UK smartphone owners should remain vigilant as dangerous text scams continue to spread across the country. Just last week, Vodafone warned its customers to watch out for text messages that claim to be from delivery firm DHL, with the mobile network saying the “attacks will gain serious traction very quickly.”
Soon after this warning from Vodafone, Express.co.uk reported that even more consumers were being targeted by these delivery scam texts with a flurry of messages appearing on devices.
And now, carrier Three is warning its customers of a new version of the threat and even launched a dedicated webpage with a fresh alert about the dangers of the FluBot malware. Three says that it’s aware of a growing number of fake text messages, which are not only claiming to be from delivery firms but also popular high street supermarkets and online retailers, including ASDA, Argos and Amazon.
“We are aware that a significant number of people across the UK have been targeted with an SMS message that has been faked to look as if it has come from a delivery service,” explained Three. “While initial messages claimed to be from DHL, the scam also has taken on other company brands including Asda, Amazon and Argos, to name a few.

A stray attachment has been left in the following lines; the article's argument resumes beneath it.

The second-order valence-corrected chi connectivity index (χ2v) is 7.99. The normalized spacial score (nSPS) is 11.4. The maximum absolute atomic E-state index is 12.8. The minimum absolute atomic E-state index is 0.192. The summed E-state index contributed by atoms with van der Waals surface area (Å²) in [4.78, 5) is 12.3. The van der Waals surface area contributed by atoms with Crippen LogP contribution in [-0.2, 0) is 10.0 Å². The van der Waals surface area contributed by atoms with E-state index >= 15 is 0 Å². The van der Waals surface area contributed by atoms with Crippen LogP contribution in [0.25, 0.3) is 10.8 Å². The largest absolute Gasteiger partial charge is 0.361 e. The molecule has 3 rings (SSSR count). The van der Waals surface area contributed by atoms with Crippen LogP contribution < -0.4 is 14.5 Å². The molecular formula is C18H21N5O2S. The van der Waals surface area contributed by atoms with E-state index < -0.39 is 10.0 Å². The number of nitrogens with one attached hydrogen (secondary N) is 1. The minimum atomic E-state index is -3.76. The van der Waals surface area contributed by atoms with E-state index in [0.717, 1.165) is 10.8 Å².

“This fraudulent attack has affected all network operators, and as an industry, we are advising customers to be vigilant and careful about clicking on any links received in an SMS.”
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The simple texts attempt to trick unsuspecting users into clicking on a link which then downloads nasty FluBot malware which is capable of allowing cyber thieves to steal personal data including online banking credentials.
It’s worth noting that this threat only works on Android devices and Apple’s iPhone is not currently at risk. This is due to the way the malware is downloaded and installed via something called an APK.
Unlike Apple, which only allows apps to be installed via its official App Store, Android is a much more open platform with users able to add extra software to their devices away from the Google Play Store. It’s one thing many Android users love about owning these phones as they feel less restricted but it can also have serious consequences.
If you own an Android phone and think you have clicked on the link then it’s vital to act fast. In its alert to customers, Three says, “If you have received the message and have clicked on the link and downloaded the file on an android device you should be advised that your contacts, SMS messages and online banking details (if present) may have been accessed and that these may now be under the control of the fraudster.”
“We strongly advise that you perform a factory reset immediately Failure to do this will leave you at continuing risk of exposure to a fraudster accessing personal data. When you set up the device after the reset, it may ask you if you want to restore from a backup. “You should avoid restoring from any backups created after you downloaded the app, as they will also be infected.”